Some Toronto business owners are getting help with e-commerce as government rules aimed at stopping the spread of COVID-19 are forcing them into the digital marketplace — and into competition with established online brands.
The Chinatown Business Improvement Area (BIA) has hired two students to assist local businesses with setting up online sales and digital marketing strategy.
A study conducted by the BIA found that area businesses have been struggling to establish an online presence. Many have been unable to build web pages or even set up basic business profiles on platforms such as Google or Facebook.
“They’re not on those platforms. They rely mainly on word of mouth,” fourth-year U of T student Della Zheng said in an interview.
Zheng is one of the students now working with the BIA. She started by surveying Chinatown businesses for their online presence.
As a 24 year-old who does most of her shopping online, the results were a reality check.
“More than half of them don’t have a Google My Business profile online. And that’s really surprising to me,” she said.
Making matters worse, the Chinatown area, centred on Spadina Avenue and Dundas Street West in downtown Toronto, relies heavily on foot traffic and in-person sales, which has become heavily restricted in Ontario, especially now that the entire province is under a state of emergency and a stay-at-home order.
As well, according to the BIA, Mandarin- and Cantonese-speaking business owners looking to get their shops and restaurants online are also confronting a language barrier in the mostly English-speaking world of e-commerce.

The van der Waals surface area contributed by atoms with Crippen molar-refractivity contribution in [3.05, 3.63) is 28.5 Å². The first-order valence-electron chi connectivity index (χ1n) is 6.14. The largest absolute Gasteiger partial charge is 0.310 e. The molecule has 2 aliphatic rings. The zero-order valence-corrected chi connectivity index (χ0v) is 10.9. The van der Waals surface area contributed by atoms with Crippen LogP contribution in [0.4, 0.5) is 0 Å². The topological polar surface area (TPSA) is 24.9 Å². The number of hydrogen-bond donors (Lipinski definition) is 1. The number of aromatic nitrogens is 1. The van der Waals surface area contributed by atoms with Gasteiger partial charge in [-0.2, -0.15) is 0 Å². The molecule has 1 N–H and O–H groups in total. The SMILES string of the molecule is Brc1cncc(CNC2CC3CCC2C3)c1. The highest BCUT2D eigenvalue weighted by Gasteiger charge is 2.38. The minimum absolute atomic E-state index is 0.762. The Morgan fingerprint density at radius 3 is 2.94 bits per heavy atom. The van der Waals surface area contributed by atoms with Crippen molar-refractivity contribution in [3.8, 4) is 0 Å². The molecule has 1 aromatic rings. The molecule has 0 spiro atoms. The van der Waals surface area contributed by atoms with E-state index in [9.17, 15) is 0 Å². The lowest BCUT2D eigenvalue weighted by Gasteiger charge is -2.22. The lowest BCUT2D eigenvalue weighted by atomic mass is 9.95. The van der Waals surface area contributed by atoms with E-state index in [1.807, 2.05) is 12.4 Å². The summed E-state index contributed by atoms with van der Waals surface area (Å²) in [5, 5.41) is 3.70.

The organization hired students who speak all three languages.
Tonny Louie, chair of the Chinatown BIA and owner of Grossman’s Tavern, says sales at local businesses are down between 60 and 100 per cent.
“All the businesses are down. People are suffering, especially the restaurants, and there’s no end in sight,” Louie said in an interview.
It was feedback from owners, Louie said, that pushed the BIA into helping them get online.
“We have a fabulous group of staff members that are reaching out to businesses to tell them how to do it,” he said.
Digital Main Street Grant
It begins with setting up a basic online presence for a business, Zheng said. She is also helping them use the Spotify e-commerce platform.
Zheng then takes 360-degree digital photos at the businesses that can be uploaded online for virtual browsing or just so customers can get a sense of where they’re shopping.
The BIA is also connecting business owners with the Ontario government’s Digital Main Street Grant, which can provide up to $2,500 to help businesses adapt to new technologies and embrace digital marketing.
“Our government recognizes that small businesses impacted by necessary public health measures will require support and additional resources to adapt to new ways of doing business, such as greater e-commerce capability,” said Rebecca Bozzato, spokesperson for Vic Fedeli, Ontario’s minister of economic development, job creation and trade.
The province is also assisting small businesses with other programs, including one that provides one-on-one tech support, as well as a grant to purchase personal protective equipment.
In a statement, Fedeli’s spokesperson also added that the new Ontario Small Business Support Grant will provide up to $20,000 to eligible small business owners to help them through the economic downturn brought on by the pandemic and government restrictions.
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